Even after rising 17% this past week, Climeon (STO:CLIME B) shareholders are still down 77% over the past three years

By
Simply Wall St
Published
December 29, 2021
OM:CLIME B
Source: Shutterstock

Climeon AB (publ) (STO:CLIME B) shareholders will doubtless be very grateful to see the share price up 35% in the last quarter. But the last three years have seen a terrible decline. Indeed, the share price is down a whopping 77% in the last three years. So we're relieved for long term holders to see a bit of uplift. The thing to think about is whether the business has really turned around.

While the stock has risen 17% in the past week but long term shareholders are still in the red, let's see what the fundamentals can tell us.

Check out our latest analysis for Climeon

Given that Climeon didn't make a profit in the last twelve months, we'll focus on revenue growth to form a quick view of its business development. Generally speaking, companies without profits are expected to grow revenue every year, and at a good clip. As you can imagine, fast revenue growth, when maintained, often leads to fast profit growth.

In the last three years Climeon saw its revenue shrink by 4.6% per year. That is not a good result. The share price fall of 21% (per year, over three years) is a stern reminder that money-losing companies are expected to grow revenue. This business clearly needs to grow revenues if it is to perform as investors hope. Don't let a share price decline ruin your calm. You make better decisions when you're calm.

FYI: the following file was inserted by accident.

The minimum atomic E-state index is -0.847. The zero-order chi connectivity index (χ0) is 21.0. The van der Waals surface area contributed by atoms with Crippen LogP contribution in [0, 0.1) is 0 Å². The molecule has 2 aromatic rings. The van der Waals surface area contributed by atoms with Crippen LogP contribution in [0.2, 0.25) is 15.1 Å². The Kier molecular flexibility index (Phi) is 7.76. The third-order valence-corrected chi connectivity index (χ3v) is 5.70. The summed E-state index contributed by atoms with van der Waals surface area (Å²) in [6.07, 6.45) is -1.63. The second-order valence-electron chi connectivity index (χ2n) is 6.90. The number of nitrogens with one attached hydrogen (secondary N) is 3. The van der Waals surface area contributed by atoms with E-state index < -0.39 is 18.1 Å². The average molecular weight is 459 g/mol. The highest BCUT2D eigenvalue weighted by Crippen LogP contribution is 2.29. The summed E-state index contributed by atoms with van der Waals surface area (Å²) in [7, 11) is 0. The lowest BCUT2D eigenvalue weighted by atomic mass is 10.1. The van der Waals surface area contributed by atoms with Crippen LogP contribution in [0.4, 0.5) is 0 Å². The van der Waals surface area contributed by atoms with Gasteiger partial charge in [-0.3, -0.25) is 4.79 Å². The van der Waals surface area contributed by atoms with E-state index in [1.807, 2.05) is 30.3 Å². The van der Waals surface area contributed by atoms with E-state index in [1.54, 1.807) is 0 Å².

You can see how earnings and revenue have changed over time in the image below (click on the chart to see the exact values).

earnings-and-revenue-growth
OM:CLIME B Earnings and Revenue Growth December 29th 2021

You can see how its balance sheet has strengthened (or weakened) over time in this free interactive graphic.

A Different Perspective

Over the last year, Climeon shareholders took a loss of 72%. In contrast the market gained about 36%. However, keep in mind that even the best stocks will sometimes underperform the market over a twelve month period. The three-year loss of 21% per year isn't as bad as the last twelve months, suggesting that the company has not been able to convince the market it has solved its problems. We would be wary of buying into a company with unsolved problems, although some investors will buy into struggling stocks if they believe the price is sufficiently attractive. I find it very interesting to look at share price over the long term as a proxy for business performance. But to truly gain insight, we need to consider other information, too. For instance, we've identified 4 warning signs for Climeon (1 doesn't sit too well with us) that you should be aware of.

Of course, you might find a fantastic investment by looking elsewhere. So take a peek at this free list of companies we expect will grow earnings.

Please note, the market returns quoted in this article reflect the market weighted average returns of stocks that currently trade on SE exchanges.

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